It doesn’t have anything to do with house power. The arcing of router brushes, which increases with increasing speeds and power, radiates electric fields. Router and HF spindle currents, which increase with router power, radiate magnetic fields. Both field types are parallel to the motor power cables, so wires parallel to them will pickup the most radiation. Separation helps because the intensity of the both fields decrease with distance. Convention shielding of the motor power cables helps reduce electric field radiation, but doesn’t affect magnetic field radiation, Magnetic field radiation can be reduced by twisting the motor power cables, but that doesn’t affect electric field radiation. The KISS and likely most effective approach is proper cable placement. Routing the motor power cable with the dust collector hose (and cooling water/air compressor hoses?) may not be “pretty” but it would be effective and minimize repeated flexing of things that don’t like that kind of treatment.
Thanks for the lesson @gmack. As I have stated before, I am not an educated man and my understanding of electrical engineering ends at what most of you would consider a prep-school level, at best. I understand it is less than ideal, but considering my planned upgrade path it will cease to be an issue very soon as my (eventual) spindle and its cooling tubes will be routed directly upward with my dust collection tube. Like I said, not trying to be that guy, just adding my two cents as not everyone has to deal with emi/rfi issues.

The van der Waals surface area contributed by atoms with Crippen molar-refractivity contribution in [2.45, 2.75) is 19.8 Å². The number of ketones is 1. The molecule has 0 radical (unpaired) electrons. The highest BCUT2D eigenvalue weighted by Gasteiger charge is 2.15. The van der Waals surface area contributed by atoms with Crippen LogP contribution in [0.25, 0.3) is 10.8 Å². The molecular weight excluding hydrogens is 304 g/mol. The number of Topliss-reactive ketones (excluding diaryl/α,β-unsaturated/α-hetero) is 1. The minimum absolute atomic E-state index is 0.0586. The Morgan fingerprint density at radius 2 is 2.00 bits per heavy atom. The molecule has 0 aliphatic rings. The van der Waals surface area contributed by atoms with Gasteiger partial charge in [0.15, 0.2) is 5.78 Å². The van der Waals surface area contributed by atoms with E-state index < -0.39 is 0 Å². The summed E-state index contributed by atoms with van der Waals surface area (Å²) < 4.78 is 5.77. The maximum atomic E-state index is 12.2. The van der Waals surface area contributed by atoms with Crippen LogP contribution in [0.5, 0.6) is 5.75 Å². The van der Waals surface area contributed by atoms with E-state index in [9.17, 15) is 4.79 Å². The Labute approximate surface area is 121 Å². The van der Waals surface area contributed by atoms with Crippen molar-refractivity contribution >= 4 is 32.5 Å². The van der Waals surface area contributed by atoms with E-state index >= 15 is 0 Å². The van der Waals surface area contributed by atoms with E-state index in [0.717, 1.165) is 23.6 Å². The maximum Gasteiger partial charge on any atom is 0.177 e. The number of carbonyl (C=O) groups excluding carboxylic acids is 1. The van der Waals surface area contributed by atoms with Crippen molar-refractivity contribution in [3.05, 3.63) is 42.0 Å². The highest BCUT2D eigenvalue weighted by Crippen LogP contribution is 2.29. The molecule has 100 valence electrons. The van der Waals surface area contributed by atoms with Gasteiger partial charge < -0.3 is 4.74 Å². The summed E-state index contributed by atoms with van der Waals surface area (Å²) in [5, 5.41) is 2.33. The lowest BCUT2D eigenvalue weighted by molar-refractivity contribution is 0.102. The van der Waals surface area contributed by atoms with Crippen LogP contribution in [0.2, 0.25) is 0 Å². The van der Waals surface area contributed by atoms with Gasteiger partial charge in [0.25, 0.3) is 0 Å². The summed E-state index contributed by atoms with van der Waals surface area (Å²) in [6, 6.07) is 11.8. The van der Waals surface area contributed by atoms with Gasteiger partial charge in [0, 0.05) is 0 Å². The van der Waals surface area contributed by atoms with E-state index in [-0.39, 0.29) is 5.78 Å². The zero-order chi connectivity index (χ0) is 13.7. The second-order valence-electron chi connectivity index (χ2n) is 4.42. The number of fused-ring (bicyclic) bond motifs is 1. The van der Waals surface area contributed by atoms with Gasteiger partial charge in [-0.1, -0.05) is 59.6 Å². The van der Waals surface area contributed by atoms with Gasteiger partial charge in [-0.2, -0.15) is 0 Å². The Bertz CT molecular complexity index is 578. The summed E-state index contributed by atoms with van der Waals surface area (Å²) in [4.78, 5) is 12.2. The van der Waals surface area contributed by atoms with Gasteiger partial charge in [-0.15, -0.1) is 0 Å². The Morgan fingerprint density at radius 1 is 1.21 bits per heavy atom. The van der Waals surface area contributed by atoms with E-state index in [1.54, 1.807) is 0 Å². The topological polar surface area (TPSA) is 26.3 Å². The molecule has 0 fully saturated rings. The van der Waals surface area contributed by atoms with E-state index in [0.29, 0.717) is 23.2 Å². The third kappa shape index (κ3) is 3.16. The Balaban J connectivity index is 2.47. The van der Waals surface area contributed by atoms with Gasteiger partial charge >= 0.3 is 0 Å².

@neilferreri, I live in the southeast in an area that stays plenty wet. That being said, my shop is air conditioned and heated/humidity controlled to within “normal” conditions 24/7. I run the power for my 12v lighting, computer, router, and cnc control board through a surge protector found in the link below, my dust collector is on a different circuit. I am sure someone will tell me it doesn’t make a lick of difference, and I am happy to learn why.
Please understand that none of my posts are intended as insults or criticisms. I’m only trying to share information on what I know to reciprocate somewhat for what I’m learning on this forum from others.
Well, uh, oh … Is that so …
@CrookedWoodTex Assuming you’re not just “pulling my chain”(?) the answer is yes, there are actually two EM fields. One is produced by the arcing brushes (containing negligible orthogonal magnetic field component) and the other (containing negligible electric field component) by the current. All four field components are parallel to the cable.
Well, my confusion comes because in my previous life creating very high magnetic fields in oil drilling pipes, etc. we dumped 10’s of thousands amps of current through a very large cable to get a “circular” field within the pipe for inspection purposes. So, when we described that action of the mag field we typically used either the “right-hand” or “left-hand” rule of current within a conductor vs. mag field created around the conductor.
Thus my confusion when you suggest that the mag field generated by the router power cord wires are “parallel” to the wires that generated them.